A great book series for older kids to get into are the “Secret Series” by Pseudonymous Bosch. This series has everything from action/adventure, friendship, mystery, and even a little magic! Currently, there are 5 books in this series, starting with “The Name of this Book is Secret.” I read this book out loud to my 5th grade students in North Carolina and they loved it! Every day, they would beg me to read more than one chapter and were actively engaged with asking questions, sharing thoughts and opinions, and making connections. This book starts off by stating that the author changed the names of the people and places in the story in order to protect the characters. The villains names in this series are Dr. L and Ms. Mauvais and my students were absolutely conviced by the character descriptions that their teacher, Ms. Mound, and their gym teacher, Mr. W, were in fact the villains in the story. They would constantly hunt for clues like little detectives to prove that their thoughts were true. I wasn’t quite sure how I felt about my students thinking that their gym teacher and I were “villains”, however, it was great to see them so involved in our classroom reading and applying it to the outside world!
In the classroom, I utilized an interactive sticky note chart with specific questions for each chapter that I wanted students to focus on. One day, the question might be on character motivation such as, “Why does Cass want to go into the dead magician’s house? Why would Max Earnest follow her?” or character point of view such as, “If Max Earnest had gone to the Midnight Sun Spa before Cass, how might he react?” to more simple questions such as, “What do you think will happen next in the story?” or “What questions do you still have that you want the author to answer?”
One thing that I learned while teaching was that kids love sticky notes and they are a great instructional and learning tool! You can easily make an interactive sticky note chart in your house for your child and display it where your child does most of his/her reading (should be a specific, comfortable place in the house.) You could either get an easel with a pad of chart paper attached or there is Post-It chart paper that will stick directly to the wall. Be sure to allow your child to choose some fun sticky notes to add to the chart each day!
Next, you could either talk to your child’s teacher about what questioning skills he/she needs to work on, or, you can read the book with your child and decide what questions would be important and appropriate to ask! If you read with your child, not only can you keep better track of his/her comprehension, but he/she will be more actively engaged with the text since you are reading it with him/her and holding him/her accountable! It’s also great family time that you can spend together! So far, I’ve read 3 out of 5 of the stories with the 6th grader, Amaya, who I tutor. I find the books a quick and enjoyable read myself and we just got the 4th book to start reading. I usually read a chapter out loud to her and then she reads a chapter out loud to me. Finally, we each read a chapter independently and discuss what has happened in the plot, with the character development, and any additional questioning skills we are focusing on.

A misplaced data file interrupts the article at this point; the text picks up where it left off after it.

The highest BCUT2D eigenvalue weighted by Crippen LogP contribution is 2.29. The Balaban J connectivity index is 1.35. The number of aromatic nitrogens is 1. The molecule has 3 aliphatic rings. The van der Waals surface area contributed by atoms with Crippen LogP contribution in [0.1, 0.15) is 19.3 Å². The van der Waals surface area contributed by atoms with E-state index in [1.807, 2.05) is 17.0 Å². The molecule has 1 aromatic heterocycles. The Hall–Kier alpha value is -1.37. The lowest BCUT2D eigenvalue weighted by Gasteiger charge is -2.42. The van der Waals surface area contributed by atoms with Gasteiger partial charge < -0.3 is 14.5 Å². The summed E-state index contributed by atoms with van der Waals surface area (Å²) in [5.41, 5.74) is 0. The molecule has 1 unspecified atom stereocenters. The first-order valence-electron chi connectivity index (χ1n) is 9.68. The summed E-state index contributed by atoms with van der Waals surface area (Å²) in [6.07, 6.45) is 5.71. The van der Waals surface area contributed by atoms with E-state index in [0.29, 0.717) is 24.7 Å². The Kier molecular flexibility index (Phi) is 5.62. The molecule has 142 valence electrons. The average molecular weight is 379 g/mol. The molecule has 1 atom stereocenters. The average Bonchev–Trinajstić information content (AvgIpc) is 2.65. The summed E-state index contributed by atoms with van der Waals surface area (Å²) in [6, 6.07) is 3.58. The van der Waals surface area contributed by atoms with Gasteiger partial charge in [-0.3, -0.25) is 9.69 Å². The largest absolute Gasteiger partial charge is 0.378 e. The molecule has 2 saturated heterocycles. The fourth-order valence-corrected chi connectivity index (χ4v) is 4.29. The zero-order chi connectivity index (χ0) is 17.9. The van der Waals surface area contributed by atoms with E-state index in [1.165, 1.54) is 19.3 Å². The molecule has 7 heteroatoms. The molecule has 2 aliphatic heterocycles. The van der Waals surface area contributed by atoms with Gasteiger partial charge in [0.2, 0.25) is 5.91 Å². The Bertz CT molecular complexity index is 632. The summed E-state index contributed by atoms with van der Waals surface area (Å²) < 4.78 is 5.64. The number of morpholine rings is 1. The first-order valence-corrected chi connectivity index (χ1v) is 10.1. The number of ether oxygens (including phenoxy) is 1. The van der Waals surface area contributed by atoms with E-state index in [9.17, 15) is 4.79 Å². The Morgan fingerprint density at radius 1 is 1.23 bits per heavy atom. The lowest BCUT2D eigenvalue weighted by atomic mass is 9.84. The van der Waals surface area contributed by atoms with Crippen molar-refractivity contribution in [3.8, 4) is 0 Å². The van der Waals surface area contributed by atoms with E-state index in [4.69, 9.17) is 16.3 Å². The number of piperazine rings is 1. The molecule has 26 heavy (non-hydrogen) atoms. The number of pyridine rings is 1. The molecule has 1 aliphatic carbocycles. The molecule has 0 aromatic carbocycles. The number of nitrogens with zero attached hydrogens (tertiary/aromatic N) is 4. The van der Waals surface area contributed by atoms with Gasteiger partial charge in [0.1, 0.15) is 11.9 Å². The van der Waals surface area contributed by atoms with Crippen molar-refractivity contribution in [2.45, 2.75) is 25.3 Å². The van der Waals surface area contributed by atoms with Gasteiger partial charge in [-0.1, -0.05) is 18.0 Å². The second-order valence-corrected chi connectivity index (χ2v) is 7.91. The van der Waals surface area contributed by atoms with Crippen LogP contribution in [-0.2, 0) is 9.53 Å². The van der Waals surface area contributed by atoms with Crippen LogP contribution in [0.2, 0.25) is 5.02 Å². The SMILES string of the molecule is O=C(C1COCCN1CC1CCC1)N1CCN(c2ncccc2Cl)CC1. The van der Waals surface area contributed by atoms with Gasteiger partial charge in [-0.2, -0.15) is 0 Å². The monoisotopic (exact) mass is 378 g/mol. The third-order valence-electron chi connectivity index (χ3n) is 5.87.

This book series touches on most of the standards for reading literature in the new Common Core Standards (focusing on grades 4-6.) One standard that this book would work on throughout the entire book would be: Compare and contrast two or more characters, settings, or events in a story or drama, drawing on specific details in the text (e.g., how characters interact). You could even make a sticky note chart for this standard every day, such as, “Compare and contrast our two main characters, Cass and Max Earnest.” Or, “How are the feelings you have reading the section about the magicians house similar to the feelings you have while reading about Cass’ stay at the Midnight Sun Spa?”
A few other activities you could have your child complete with this book would be:
1) Make a survivalist backpack! Throughout the story, Cass (the main character), refers to herself as a survivalist; she is up for any challenging situation that she needs to face. Therefore, she carries a backpack full of necessities from a space blanket, map, flashlight and even her special peanut butter chip trail mix. Have your child pack a back pack full of supplies that they would need to be a survivalist. Be creative!
2) The Bergamo brothers were from Italy, “Born in a small town between the wars.” Encourage your child to learn more. “What were those 2 wars? What was Italy’s involvement in each? What was everyday life like in Italy during this time period? What are some customs and beliefs that are different in Italy than in the United State?” Your child could make a poster or even a power point presentation to show off to the entire family! Encourage your child to use both the internet and books as resources and not only would you be integrating social studies into your child’s reading, but also research papers (writing) and non-fiction text (reading)!
3) In the back of each book, there is an appendix that offers a wide variety of “extras” for these books. There are card tricks, decoding secret codes and “Max-Earnests book of Unfunny jokes,” to keep your child engaged in the book even after he/she has finished reading.
4) An interactive website will further engage your child: http://www.hachettebookgroup.com/features/secretwebsite/index.html
Encourage your child to keep reading the entire series! Once they are hooked, they will have every kid in the neighborhood reading along with them!
Are there any specific books that your child can’t put down? If so, please share!